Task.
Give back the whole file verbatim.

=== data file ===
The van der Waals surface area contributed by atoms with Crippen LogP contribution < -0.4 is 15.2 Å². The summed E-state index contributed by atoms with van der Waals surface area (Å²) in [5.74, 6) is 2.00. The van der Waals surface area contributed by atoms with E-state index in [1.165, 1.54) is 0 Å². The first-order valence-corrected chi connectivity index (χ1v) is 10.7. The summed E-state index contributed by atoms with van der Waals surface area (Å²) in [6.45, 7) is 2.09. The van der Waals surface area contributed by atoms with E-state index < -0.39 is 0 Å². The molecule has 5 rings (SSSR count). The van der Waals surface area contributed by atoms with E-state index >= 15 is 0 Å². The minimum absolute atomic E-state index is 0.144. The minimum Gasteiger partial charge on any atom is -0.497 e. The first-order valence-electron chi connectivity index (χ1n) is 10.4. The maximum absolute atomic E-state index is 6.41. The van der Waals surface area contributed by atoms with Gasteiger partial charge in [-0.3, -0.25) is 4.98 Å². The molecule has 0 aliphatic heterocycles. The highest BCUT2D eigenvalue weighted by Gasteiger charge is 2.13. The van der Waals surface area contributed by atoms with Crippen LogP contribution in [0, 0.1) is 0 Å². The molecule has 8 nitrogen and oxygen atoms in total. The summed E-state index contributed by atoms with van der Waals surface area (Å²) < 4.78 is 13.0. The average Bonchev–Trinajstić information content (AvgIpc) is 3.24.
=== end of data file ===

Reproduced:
The van der Waals surface area contributed by atoms with Crippen LogP contribution < -0.4 is 15.2 Å². The summed E-state index contributed by atoms with van der Waals surface area (Å²) in [5.74, 6) is 2.00. The van der Waals surface area contributed by atoms with E-state index in [1.165, 1.54) is 0 Å². The first-order valence-corrected chi connectivity index (χ1v) is 10.7. The summed E-state index contributed by atoms with van der Waals surface area (Å²) in [6.45, 7) is 2.09. The van der Waals surface area contributed by atoms with E-state index < -0.39 is 0 Å². The molecule has 5 rings (SSSR count). The van der Waals surface area contributed by atoms with E-state index >= 15 is 0 Å². The minimum absolute atomic E-state index is 0.144. The minimum Gasteiger partial charge on any atom is -0.497 e. The first-order valence-electron chi connectivity index (χ1n) is 10.4. The maximum absolute atomic E-state index is 6.41. The van der Waals surface area contributed by atoms with Gasteiger partial charge in [-0.3, -0.25) is 4.98 Å². The molecule has 0 aliphatic heterocycles. The highest BCUT2D eigenvalue weighted by Gasteiger charge is 2.13. The van der Waals surface area contributed by atoms with Crippen LogP contribution in [0, 0.1) is 0 Å². The molecule has 8 nitrogen and oxygen atoms in total. The summed E-state index contributed by atoms with van der Waals surface area (Å²) < 4.78 is 13.0. The average Bonchev–Trinajstić information content (AvgIpc) is 3.24.